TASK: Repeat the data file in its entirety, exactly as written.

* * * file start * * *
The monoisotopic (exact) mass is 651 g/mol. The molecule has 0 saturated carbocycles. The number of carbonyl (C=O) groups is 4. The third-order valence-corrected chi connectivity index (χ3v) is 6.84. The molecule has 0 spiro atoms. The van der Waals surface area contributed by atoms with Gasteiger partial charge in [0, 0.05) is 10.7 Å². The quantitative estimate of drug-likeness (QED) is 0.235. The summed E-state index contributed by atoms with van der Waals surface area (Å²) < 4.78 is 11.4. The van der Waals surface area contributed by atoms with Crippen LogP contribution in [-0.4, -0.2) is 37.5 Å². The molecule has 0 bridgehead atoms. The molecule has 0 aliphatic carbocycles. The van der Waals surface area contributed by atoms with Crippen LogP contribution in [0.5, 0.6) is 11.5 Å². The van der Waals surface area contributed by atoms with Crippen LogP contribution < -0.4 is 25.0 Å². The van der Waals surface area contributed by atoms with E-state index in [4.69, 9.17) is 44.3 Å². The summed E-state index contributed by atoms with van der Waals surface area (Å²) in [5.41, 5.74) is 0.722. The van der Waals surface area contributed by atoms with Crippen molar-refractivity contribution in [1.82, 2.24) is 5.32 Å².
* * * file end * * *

The monoisotopic (exact) mass is 651 g/mol. The molecule has 0 saturated carbocycles. The number of carbonyl (C=O) groups is 4. The third-order valence-corrected chi connectivity index (χ3v) is 6.84. The molecule has 0 spiro atoms. The van der Waals surface area contributed by atoms with Gasteiger partial charge in [0, 0.05) is 10.7 Å². The quantitative estimate of drug-likeness (QED) is 0.235. The summed E-state index contributed by atoms with van der Waals surface area (Å²) < 4.78 is 11.4. The van der Waals surface area contributed by atoms with Crippen LogP contribution in [-0.4, -0.2) is 37.5 Å². The molecule has 0 bridgehead atoms. The molecule has 0 aliphatic carbocycles. The van der Waals surface area contributed by atoms with Crippen LogP contribution in [0.5, 0.6) is 11.5 Å². The van der Waals surface area contributed by atoms with Crippen LogP contribution < -0.4 is 25.0 Å². The van der Waals surface area contributed by atoms with E-state index in [4.69, 9.17) is 44.3 Å². The summed E-state index contributed by atoms with van der Waals surface area (Å²) in [5.41, 5.74) is 0.722. The van der Waals surface area contributed by atoms with Crippen molar-refractivity contribution in [1.82, 2.24) is 5.32 Å².